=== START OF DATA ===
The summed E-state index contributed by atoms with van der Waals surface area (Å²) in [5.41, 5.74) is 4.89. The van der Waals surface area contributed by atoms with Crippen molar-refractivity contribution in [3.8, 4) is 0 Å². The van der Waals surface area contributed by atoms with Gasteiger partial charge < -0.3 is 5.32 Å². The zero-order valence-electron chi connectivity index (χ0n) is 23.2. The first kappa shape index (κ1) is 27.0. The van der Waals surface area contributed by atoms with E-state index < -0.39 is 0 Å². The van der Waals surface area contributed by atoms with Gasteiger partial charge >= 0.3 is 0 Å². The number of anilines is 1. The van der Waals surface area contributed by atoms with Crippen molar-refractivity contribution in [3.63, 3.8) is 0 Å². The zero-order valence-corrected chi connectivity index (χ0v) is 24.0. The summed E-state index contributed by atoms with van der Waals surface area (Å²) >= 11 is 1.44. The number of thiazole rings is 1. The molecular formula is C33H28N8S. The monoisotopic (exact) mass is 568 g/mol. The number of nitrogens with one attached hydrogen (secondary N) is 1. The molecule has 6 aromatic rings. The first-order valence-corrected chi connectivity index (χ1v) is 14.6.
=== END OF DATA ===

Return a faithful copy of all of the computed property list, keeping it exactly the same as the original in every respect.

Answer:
The summed E-state index contributed by atoms with van der Waals surface area (Å²) in [5.41, 5.74) is 4.89. The van der Waals surface area contributed by atoms with Crippen molar-refractivity contribution in [3.8, 4) is 0 Å². The van der Waals surface area contributed by atoms with Gasteiger partial charge < -0.3 is 5.32 Å². The zero-order valence-electron chi connectivity index (χ0n) is 23.2. The first kappa shape index (κ1) is 27.0. The van der Waals surface area contributed by atoms with E-state index < -0.39 is 0 Å². The van der Waals surface area contributed by atoms with Gasteiger partial charge >= 0.3 is 0 Å². The number of anilines is 1. The van der Waals surface area contributed by atoms with Crippen molar-refractivity contribution in [3.63, 3.8) is 0 Å². The zero-order valence-corrected chi connectivity index (χ0v) is 24.0. The summed E-state index contributed by atoms with van der Waals surface area (Å²) >= 11 is 1.44. The number of thiazole rings is 1. The molecular formula is C33H28N8S. The monoisotopic (exact) mass is 568 g/mol. The number of nitrogens with one attached hydrogen (secondary N) is 1. The molecule has 6 aromatic rings. The first-order valence-corrected chi connectivity index (χ1v) is 14.6.